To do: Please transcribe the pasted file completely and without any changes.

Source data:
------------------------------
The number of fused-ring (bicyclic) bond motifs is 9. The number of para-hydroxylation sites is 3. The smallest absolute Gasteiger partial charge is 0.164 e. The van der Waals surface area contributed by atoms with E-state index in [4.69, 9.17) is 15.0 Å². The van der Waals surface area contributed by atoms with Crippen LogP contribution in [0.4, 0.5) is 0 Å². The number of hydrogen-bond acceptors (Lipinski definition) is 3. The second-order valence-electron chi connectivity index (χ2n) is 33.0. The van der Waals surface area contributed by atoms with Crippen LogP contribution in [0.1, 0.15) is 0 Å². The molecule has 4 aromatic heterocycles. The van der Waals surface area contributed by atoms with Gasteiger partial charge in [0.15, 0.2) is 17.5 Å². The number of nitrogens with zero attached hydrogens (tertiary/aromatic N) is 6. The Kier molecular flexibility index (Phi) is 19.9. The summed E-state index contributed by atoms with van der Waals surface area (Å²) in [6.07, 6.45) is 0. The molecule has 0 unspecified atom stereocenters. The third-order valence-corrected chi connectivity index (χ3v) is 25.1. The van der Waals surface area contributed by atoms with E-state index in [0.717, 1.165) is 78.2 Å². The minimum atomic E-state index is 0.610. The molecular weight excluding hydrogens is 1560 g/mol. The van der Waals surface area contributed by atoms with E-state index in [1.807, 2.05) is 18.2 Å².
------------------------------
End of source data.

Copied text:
The number of fused-ring (bicyclic) bond motifs is 9. The number of para-hydroxylation sites is 3. The smallest absolute Gasteiger partial charge is 0.164 e. The van der Waals surface area contributed by atoms with E-state index in [4.69, 9.17) is 15.0 Å². The van der Waals surface area contributed by atoms with Crippen LogP contribution in [0.4, 0.5) is 0 Å². The number of hydrogen-bond acceptors (Lipinski definition) is 3. The second-order valence-electron chi connectivity index (χ2n) is 33.0. The van der Waals surface area contributed by atoms with Crippen LogP contribution in [0.1, 0.15) is 0 Å². The molecule has 4 aromatic heterocycles. The van der Waals surface area contributed by atoms with Gasteiger partial charge in [0.15, 0.2) is 17.5 Å². The number of nitrogens with zero attached hydrogens (tertiary/aromatic N) is 6. The Kier molecular flexibility index (Phi) is 19.9. The summed E-state index contributed by atoms with van der Waals surface area (Å²) in [6.07, 6.45) is 0. The molecule has 0 unspecified atom stereocenters. The third-order valence-corrected chi connectivity index (χ3v) is 25.1. The van der Waals surface area contributed by atoms with E-state index in [0.717, 1.165) is 78.2 Å². The minimum atomic E-state index is 0.610. The molecular weight excluding hydrogens is 1560 g/mol. The van der Waals surface area contributed by atoms with E-state index in [1.807, 2.05) is 18.2 Å².